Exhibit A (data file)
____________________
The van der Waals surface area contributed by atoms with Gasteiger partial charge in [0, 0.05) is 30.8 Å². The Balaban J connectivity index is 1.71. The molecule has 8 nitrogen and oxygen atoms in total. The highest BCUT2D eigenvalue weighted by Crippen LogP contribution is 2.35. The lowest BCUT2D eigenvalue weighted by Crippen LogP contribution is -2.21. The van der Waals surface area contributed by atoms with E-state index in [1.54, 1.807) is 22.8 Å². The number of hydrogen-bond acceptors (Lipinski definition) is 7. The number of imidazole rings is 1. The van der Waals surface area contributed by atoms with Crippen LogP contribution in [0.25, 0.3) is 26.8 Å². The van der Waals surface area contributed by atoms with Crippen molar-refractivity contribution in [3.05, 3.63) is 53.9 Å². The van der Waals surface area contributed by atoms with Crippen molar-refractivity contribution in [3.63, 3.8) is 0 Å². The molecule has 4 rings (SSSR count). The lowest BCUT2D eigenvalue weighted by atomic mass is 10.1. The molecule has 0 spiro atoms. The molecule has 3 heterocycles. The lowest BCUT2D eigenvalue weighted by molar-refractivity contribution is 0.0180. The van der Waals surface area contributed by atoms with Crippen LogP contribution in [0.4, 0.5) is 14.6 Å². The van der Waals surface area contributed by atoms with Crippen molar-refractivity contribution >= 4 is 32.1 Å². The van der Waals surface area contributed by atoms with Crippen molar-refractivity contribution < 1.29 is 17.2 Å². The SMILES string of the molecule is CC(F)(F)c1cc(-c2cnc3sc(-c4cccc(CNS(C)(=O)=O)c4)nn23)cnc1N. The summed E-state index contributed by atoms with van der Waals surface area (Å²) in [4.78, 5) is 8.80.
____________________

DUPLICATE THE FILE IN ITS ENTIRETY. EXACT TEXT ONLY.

The van der Waals surface area contributed by atoms with Gasteiger partial charge in [0, 0.05) is 30.8 Å². The Balaban J connectivity index is 1.71. The molecule has 8 nitrogen and oxygen atoms in total. The highest BCUT2D eigenvalue weighted by Crippen LogP contribution is 2.35. The lowest BCUT2D eigenvalue weighted by Crippen LogP contribution is -2.21. The van der Waals surface area contributed by atoms with E-state index in [1.54, 1.807) is 22.8 Å². The number of hydrogen-bond acceptors (Lipinski definition) is 7. The number of imidazole rings is 1. The van der Waals surface area contributed by atoms with Crippen LogP contribution in [0.25, 0.3) is 26.8 Å². The van der Waals surface area contributed by atoms with Crippen molar-refractivity contribution in [3.05, 3.63) is 53.9 Å². The van der Waals surface area contributed by atoms with Crippen molar-refractivity contribution in [3.63, 3.8) is 0 Å². The molecule has 4 rings (SSSR count). The lowest BCUT2D eigenvalue weighted by atomic mass is 10.1. The molecule has 0 spiro atoms. The molecule has 3 heterocycles. The lowest BCUT2D eigenvalue weighted by molar-refractivity contribution is 0.0180. The van der Waals surface area contributed by atoms with Crippen LogP contribution in [0.4, 0.5) is 14.6 Å². The van der Waals surface area contributed by atoms with Crippen molar-refractivity contribution >= 4 is 32.1 Å². The van der Waals surface area contributed by atoms with Crippen molar-refractivity contribution < 1.29 is 17.2 Å². The SMILES string of the molecule is CC(F)(F)c1cc(-c2cnc3sc(-c4cccc(CNS(C)(=O)=O)c4)nn23)cnc1N. The summed E-state index contributed by atoms with van der Waals surface area (Å²) in [4.78, 5) is 8.80.